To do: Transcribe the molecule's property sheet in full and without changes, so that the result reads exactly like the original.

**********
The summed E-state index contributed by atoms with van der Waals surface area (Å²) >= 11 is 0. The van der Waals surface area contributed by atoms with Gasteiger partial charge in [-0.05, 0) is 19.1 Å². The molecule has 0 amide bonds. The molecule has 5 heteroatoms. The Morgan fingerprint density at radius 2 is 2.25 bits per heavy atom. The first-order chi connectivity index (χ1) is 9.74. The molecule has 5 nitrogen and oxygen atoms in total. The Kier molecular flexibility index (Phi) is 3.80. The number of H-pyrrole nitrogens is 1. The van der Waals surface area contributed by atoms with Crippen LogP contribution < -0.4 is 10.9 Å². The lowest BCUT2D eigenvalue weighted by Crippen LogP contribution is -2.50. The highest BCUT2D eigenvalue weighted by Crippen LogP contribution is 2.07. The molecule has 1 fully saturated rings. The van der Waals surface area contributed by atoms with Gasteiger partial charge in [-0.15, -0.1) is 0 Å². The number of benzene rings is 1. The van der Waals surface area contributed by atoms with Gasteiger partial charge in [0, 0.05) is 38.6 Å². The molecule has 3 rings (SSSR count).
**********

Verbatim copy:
The summed E-state index contributed by atoms with van der Waals surface area (Å²) >= 11 is 0. The van der Waals surface area contributed by atoms with Gasteiger partial charge in [-0.05, 0) is 19.1 Å². The molecule has 0 amide bonds. The molecule has 5 heteroatoms. The Morgan fingerprint density at radius 2 is 2.25 bits per heavy atom. The first-order chi connectivity index (χ1) is 9.74. The molecule has 5 nitrogen and oxygen atoms in total. The Kier molecular flexibility index (Phi) is 3.80. The number of H-pyrrole nitrogens is 1. The van der Waals surface area contributed by atoms with Crippen LogP contribution < -0.4 is 10.9 Å². The lowest BCUT2D eigenvalue weighted by Crippen LogP contribution is -2.50. The highest BCUT2D eigenvalue weighted by Crippen LogP contribution is 2.07. The molecule has 1 fully saturated rings. The van der Waals surface area contributed by atoms with Gasteiger partial charge in [-0.15, -0.1) is 0 Å². The number of benzene rings is 1. The van der Waals surface area contributed by atoms with Gasteiger partial charge in [0, 0.05) is 38.6 Å². The molecule has 3 rings (SSSR count).